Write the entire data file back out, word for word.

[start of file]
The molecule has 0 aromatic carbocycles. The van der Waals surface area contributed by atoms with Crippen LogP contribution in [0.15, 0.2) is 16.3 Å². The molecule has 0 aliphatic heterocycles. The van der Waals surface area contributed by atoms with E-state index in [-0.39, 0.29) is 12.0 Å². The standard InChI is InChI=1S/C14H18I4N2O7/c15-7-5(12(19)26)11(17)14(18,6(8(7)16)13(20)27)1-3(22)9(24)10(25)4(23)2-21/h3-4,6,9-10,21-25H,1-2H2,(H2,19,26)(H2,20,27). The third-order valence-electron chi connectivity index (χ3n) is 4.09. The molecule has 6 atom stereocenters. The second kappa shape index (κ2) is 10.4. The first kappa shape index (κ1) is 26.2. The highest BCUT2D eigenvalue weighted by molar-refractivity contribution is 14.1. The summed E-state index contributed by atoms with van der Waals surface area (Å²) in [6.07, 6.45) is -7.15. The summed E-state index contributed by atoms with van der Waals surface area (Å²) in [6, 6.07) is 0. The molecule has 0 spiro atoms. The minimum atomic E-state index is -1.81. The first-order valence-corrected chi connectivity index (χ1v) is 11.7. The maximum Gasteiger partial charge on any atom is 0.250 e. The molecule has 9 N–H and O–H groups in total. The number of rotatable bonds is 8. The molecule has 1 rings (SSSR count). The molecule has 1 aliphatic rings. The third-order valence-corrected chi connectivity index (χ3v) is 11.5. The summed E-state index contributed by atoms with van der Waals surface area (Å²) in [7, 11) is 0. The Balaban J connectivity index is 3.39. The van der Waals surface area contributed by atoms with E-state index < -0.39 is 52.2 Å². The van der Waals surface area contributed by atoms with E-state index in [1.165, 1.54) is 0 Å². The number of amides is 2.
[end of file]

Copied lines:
The molecule has 0 aromatic carbocycles. The van der Waals surface area contributed by atoms with Crippen LogP contribution in [0.15, 0.2) is 16.3 Å². The molecule has 0 aliphatic heterocycles. The van der Waals surface area contributed by atoms with E-state index in [-0.39, 0.29) is 12.0 Å². The standard InChI is InChI=1S/C14H18I4N2O7/c15-7-5(12(19)26)11(17)14(18,6(8(7)16)13(20)27)1-3(22)9(24)10(25)4(23)2-21/h3-4,6,9-10,21-25H,1-2H2,(H2,19,26)(H2,20,27). The third-order valence-electron chi connectivity index (χ3n) is 4.09. The molecule has 6 atom stereocenters. The second kappa shape index (κ2) is 10.4. The first kappa shape index (κ1) is 26.2. The highest BCUT2D eigenvalue weighted by molar-refractivity contribution is 14.1. The summed E-state index contributed by atoms with van der Waals surface area (Å²) in [6.07, 6.45) is -7.15. The summed E-state index contributed by atoms with van der Waals surface area (Å²) in [6, 6.07) is 0. The molecule has 0 spiro atoms. The minimum atomic E-state index is -1.81. The first-order valence-corrected chi connectivity index (χ1v) is 11.7. The maximum Gasteiger partial charge on any atom is 0.250 e. The molecule has 9 N–H and O–H groups in total. The number of rotatable bonds is 8. The molecule has 1 rings (SSSR count). The molecule has 1 aliphatic rings. The third-order valence-corrected chi connectivity index (χ3v) is 11.5. The summed E-state index contributed by atoms with van der Waals surface area (Å²) in [7, 11) is 0. The Balaban J connectivity index is 3.39. The van der Waals surface area contributed by atoms with E-state index < -0.39 is 52.2 Å². The van der Waals surface area contributed by atoms with E-state index in [1.165, 1.54) is 0 Å². The number of amides is 2.